And let’s talk about those dangers, too. King creates a malevolent and wholly original villain group as only he can with the True Knot, a nomadic group of vampirelike beings that feed on psychic energy. They target children with The Shining, as the True Knot can achieve eternal life by extracting their abilities in ‘steam’ form. The leader of the group is Rose the Hat, a charismatic and vicious woman who kills without remorse for the good of her group. Rose the Hat is a top three King villain for me, as she is intimidating, mysterious, and alluring in every sense of the word. You see this group stalk and murder other children, and once their sights set on Abra a slow burn game of cat and mouse begins, with some unexpected surprises for all parties thrown in along the way that up the ante even more. King doesn’t rush this prolonged confrontation, and he sets the pieces into place in very intentional ways that come together seamlessly. But I think that one of the best achievements that King does, at least for me, is that he makes you kind of care about The True Knot as well, at least in some ways. You get a deep dive into who they are and how they function, and by the time things start to go down you find yourself invested, even if you know that they are monstrous and terrible. He gives them, especially Rose, complexity and nuance, and I ended up loving her when all was said and done, even if it was because of what a horrible and terrifying villain she is. 

I think that a lot of people believed that there was no way that King could write a sequel to “The Shining”. And, in some ways, I think they are right. Because “Doctor Sleep” is its own story, its own identity, and while it may be the continuing story of Danny Torrance, it doesn’t feel like a direct sequel. It feels like King achieved a lot more than that, and has expanded a world and a story in ways that only time and experience could have aided. It’s not a perfect book; there are some hiccups, and moments of cloying coincidence or sappiness, but honestly, I love this story so much that I can easily forgive these stumbles. I have high hopes going into the movie, but even if I don’t care for the adaptation, I know that I can revisit this book and find deep, deep enjoyment. “Doctor Sleep” is probably my favorite of the recent King novels. You don’t have to be a fan of “The Shining” to enjoy it.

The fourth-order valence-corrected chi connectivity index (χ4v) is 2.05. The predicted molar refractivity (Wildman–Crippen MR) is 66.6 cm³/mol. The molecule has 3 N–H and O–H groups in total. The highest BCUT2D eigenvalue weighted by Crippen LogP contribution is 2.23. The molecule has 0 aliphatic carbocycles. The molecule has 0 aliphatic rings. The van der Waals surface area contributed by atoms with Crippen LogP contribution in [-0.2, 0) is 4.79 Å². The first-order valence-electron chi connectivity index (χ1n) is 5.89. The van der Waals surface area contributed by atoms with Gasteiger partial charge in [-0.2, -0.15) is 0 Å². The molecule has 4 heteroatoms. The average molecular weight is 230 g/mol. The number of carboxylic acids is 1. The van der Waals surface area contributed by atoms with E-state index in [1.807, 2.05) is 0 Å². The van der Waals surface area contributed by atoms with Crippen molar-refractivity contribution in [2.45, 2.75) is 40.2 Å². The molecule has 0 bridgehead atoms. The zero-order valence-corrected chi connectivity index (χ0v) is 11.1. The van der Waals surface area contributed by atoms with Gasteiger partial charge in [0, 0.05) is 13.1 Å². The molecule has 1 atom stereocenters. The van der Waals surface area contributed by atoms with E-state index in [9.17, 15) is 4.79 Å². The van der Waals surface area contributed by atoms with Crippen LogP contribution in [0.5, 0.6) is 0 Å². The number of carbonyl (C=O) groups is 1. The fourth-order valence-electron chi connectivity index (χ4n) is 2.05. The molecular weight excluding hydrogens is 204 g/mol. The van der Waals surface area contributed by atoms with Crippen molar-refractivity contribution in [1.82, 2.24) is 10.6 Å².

And with that, we end Horrorpalooza 2019! I hope that everyone has a Happy Halloween and that you get all the scares. And if you don’t want the scares, all the candy!

Rating 10: A deep, emotionally wrenching, and quite creepy follow up to a classic horror story, “Doctor Sleep” examines familiar characters and themes with an eye for trauma, redemption, and hope.

Reader’s Advisory:

“Doctor Sleep” is included on the Goodreads lists “Adult Books That Feature Powerful or Magic Children”, and “Creepy Halloween Reads”.

Find “Doctor Sleep” at your library using WorldCat!

 

Serena’s Review: “Gods of Jade and Shadow”

36510722Book: “Gods of Jade and Shadow” by Silvia Moreno-Garcia

Publishing Info: Del Rey, July 2019

Where Did I Get this Book: Edeweiss+

Book Description: The Jazz Age is in full swing, but Casiopea Tun is too busy cleaning the floors of her wealthy grandfather’s house to listen to any fast tunes. Nevertheless, she dreams of a life far from her dusty small town in southern Mexico. A life she can call her own. 

Yet this new life seems as distant as the stars, until the day she finds a curious wooden box in her grandfather’s room. She opens it—and accidentally frees the spirit of the Mayan god of death, who requests her help in recovering his throne from his treacherous brother. Failure will mean Casiopea’s demise, but success could make her dreams come true.